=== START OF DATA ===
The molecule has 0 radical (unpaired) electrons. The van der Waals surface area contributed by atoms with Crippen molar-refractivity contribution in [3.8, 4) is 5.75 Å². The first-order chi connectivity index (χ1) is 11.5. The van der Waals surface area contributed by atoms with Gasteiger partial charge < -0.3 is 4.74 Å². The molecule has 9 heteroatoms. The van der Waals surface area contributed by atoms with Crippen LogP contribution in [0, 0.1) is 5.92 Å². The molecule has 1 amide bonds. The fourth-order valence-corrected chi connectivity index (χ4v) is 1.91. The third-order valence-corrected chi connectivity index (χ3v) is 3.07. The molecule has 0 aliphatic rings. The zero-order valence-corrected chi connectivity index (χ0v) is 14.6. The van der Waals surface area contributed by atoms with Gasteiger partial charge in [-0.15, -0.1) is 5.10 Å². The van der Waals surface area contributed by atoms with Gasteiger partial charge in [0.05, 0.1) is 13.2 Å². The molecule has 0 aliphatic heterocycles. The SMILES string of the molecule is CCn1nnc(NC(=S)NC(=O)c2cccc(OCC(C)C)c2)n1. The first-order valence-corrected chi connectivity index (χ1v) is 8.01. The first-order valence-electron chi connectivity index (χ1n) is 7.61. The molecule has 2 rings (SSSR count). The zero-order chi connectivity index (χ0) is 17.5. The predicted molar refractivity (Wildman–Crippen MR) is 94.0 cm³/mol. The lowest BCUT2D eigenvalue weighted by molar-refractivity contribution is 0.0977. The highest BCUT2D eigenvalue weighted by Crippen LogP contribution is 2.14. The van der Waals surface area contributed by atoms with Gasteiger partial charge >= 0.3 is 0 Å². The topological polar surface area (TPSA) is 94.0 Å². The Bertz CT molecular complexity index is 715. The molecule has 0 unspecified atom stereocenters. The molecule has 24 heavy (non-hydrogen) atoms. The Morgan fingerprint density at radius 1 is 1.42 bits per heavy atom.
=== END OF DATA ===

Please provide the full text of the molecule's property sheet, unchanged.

The molecule has 0 radical (unpaired) electrons. The van der Waals surface area contributed by atoms with Crippen molar-refractivity contribution in [3.8, 4) is 5.75 Å². The first-order chi connectivity index (χ1) is 11.5. The van der Waals surface area contributed by atoms with Gasteiger partial charge < -0.3 is 4.74 Å². The molecule has 9 heteroatoms. The van der Waals surface area contributed by atoms with Crippen LogP contribution in [0, 0.1) is 5.92 Å². The molecule has 1 amide bonds. The fourth-order valence-corrected chi connectivity index (χ4v) is 1.91. The third-order valence-corrected chi connectivity index (χ3v) is 3.07. The molecule has 0 aliphatic rings. The zero-order valence-corrected chi connectivity index (χ0v) is 14.6. The van der Waals surface area contributed by atoms with Gasteiger partial charge in [-0.15, -0.1) is 5.10 Å². The van der Waals surface area contributed by atoms with Gasteiger partial charge in [0.05, 0.1) is 13.2 Å². The molecule has 0 aliphatic heterocycles. The SMILES string of the molecule is CCn1nnc(NC(=S)NC(=O)c2cccc(OCC(C)C)c2)n1. The first-order valence-corrected chi connectivity index (χ1v) is 8.01. The first-order valence-electron chi connectivity index (χ1n) is 7.61. The molecule has 2 rings (SSSR count). The zero-order chi connectivity index (χ0) is 17.5. The predicted molar refractivity (Wildman–Crippen MR) is 94.0 cm³/mol. The lowest BCUT2D eigenvalue weighted by molar-refractivity contribution is 0.0977. The highest BCUT2D eigenvalue weighted by Crippen LogP contribution is 2.14. The van der Waals surface area contributed by atoms with Gasteiger partial charge >= 0.3 is 0 Å². The topological polar surface area (TPSA) is 94.0 Å². The Bertz CT molecular complexity index is 715. The molecule has 0 unspecified atom stereocenters. The molecule has 24 heavy (non-hydrogen) atoms. The Morgan fingerprint density at radius 1 is 1.42 bits per heavy atom.